For Brittany Miles, her work is most meaningful when she collaborates with others to shed light on profound challenges. Brittany’s expertise lies in mid-infrared observations of brown dwarfs—astronomical objects that share properties with both planets and stars. By placing unique constraints on the atmospheric structures of these cold objects, she provides a template for predicting and interpreting future direct images of cooler exoplanets. Her brown dwarf observations inform her work as an instrumentalist, where she retrofits and tests detector capabilities to support more precise characterization of exoplanets.

In her fellowship, Brittany will first continue her observations of brown dwarf atmospheres to obtain data on cloud composition and behavior. As co-principal investigator on a JWST proposal, she will explore the coldest known brown dwarf to inspect possible water clouds and water vapor and infer how such features may behave on gas giant exoplanets. Brittany also plans to enhance the sensitivity of ground-based instruments to capture images of more Earth-like planets. Her work will be instrumental to the field as more large telescopes come online in the years ahead. Brittany received a Ph.D. in astronomy and astrophysics from University of California, Santa Cruz, in Summer 2022.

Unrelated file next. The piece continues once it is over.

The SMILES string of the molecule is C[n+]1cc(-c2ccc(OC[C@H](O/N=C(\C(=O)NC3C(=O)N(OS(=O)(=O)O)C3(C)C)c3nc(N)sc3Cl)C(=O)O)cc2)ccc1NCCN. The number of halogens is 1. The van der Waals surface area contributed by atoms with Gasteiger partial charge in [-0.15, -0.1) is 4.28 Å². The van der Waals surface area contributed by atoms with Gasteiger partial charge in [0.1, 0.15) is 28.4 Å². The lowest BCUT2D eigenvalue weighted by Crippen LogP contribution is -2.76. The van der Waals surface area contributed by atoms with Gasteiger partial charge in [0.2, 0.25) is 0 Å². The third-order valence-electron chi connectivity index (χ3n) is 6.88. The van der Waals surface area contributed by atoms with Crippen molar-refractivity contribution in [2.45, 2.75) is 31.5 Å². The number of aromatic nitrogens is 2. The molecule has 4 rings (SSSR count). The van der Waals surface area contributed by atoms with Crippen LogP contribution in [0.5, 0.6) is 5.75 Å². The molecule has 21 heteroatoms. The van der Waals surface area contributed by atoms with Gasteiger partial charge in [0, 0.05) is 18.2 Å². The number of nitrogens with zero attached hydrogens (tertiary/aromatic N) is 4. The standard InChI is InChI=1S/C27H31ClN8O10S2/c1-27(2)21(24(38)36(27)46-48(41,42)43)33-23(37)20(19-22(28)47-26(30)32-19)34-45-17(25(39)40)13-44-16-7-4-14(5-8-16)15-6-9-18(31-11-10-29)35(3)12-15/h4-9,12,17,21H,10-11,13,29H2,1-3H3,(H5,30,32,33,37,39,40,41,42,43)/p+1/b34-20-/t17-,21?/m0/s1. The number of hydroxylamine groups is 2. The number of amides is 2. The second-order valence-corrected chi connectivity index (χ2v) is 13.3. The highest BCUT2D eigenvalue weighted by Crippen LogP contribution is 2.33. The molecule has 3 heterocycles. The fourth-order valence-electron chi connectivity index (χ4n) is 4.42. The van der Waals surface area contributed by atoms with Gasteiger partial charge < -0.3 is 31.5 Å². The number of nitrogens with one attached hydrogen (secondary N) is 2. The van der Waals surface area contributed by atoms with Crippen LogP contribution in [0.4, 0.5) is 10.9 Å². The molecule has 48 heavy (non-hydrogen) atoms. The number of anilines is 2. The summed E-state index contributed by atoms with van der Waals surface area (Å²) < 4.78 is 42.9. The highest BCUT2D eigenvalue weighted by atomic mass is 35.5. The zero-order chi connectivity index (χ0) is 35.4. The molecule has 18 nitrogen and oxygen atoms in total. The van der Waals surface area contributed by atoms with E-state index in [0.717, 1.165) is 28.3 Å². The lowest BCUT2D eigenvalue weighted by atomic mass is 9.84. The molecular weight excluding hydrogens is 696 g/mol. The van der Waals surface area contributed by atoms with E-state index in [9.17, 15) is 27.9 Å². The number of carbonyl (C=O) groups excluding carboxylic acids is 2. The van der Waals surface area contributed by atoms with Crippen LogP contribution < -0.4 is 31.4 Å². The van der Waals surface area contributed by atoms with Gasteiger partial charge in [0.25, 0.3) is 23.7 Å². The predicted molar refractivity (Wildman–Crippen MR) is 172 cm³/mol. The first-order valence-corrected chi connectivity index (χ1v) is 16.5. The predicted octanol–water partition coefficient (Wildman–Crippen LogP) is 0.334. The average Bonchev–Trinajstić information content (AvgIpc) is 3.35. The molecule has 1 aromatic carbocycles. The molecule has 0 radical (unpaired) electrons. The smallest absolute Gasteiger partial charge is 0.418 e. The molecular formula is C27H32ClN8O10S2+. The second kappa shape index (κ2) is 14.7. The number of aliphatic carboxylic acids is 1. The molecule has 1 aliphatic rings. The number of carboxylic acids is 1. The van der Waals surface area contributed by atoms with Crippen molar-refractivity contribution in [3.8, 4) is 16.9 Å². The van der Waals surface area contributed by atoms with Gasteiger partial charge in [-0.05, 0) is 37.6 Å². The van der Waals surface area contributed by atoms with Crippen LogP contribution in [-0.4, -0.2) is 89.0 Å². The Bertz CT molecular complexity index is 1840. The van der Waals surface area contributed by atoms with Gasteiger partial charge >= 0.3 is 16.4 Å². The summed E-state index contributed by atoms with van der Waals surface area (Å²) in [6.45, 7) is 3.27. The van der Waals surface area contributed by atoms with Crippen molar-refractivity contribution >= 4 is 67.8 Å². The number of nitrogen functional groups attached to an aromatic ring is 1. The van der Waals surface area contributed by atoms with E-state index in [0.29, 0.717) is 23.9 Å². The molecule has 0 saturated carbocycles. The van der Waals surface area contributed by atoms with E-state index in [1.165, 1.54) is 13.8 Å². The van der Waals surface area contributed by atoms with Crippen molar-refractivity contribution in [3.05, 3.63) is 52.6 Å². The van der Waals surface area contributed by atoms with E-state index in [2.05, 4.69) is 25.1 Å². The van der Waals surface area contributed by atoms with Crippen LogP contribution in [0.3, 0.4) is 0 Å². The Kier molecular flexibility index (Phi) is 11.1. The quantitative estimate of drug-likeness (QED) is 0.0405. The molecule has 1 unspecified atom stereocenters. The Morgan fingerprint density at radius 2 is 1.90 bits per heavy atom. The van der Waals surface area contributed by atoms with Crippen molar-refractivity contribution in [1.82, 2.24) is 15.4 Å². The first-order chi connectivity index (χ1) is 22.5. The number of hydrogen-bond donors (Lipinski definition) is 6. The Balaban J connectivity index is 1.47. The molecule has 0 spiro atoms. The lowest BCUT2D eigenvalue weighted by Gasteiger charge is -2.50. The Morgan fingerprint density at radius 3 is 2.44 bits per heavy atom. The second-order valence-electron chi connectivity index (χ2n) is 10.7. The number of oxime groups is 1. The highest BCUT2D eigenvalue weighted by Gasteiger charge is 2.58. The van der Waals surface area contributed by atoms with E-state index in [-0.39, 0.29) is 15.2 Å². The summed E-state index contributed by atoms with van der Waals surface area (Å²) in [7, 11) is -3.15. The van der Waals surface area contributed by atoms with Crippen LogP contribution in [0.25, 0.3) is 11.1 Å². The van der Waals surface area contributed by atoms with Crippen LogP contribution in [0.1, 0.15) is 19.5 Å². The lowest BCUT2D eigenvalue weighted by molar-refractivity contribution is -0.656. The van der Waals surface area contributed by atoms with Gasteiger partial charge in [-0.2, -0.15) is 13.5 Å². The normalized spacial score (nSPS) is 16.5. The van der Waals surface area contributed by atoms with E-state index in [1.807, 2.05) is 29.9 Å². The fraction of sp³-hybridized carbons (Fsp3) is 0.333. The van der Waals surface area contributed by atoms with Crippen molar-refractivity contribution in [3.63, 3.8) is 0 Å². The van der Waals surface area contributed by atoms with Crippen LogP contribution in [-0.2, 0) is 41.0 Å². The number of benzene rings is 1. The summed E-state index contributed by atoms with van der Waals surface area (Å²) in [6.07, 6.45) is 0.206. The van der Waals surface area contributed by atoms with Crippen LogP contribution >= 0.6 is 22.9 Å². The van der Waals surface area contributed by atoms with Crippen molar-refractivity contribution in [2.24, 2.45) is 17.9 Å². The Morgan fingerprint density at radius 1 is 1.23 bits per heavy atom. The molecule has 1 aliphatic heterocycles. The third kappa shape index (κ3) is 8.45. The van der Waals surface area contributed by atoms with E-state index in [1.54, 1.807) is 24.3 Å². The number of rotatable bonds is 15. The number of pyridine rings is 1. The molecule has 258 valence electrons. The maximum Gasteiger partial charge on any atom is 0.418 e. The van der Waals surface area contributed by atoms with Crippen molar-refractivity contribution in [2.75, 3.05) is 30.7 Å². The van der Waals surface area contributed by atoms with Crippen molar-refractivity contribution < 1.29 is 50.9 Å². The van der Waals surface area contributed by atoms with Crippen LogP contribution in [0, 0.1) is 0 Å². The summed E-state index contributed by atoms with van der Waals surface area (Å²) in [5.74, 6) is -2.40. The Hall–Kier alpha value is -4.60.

“I’d like to continue getting high-quality data on single targets to understand what gases are in the atmospheres of brown dwarfs, and answer bigger questions about how planets form and what their atmospheres look like.”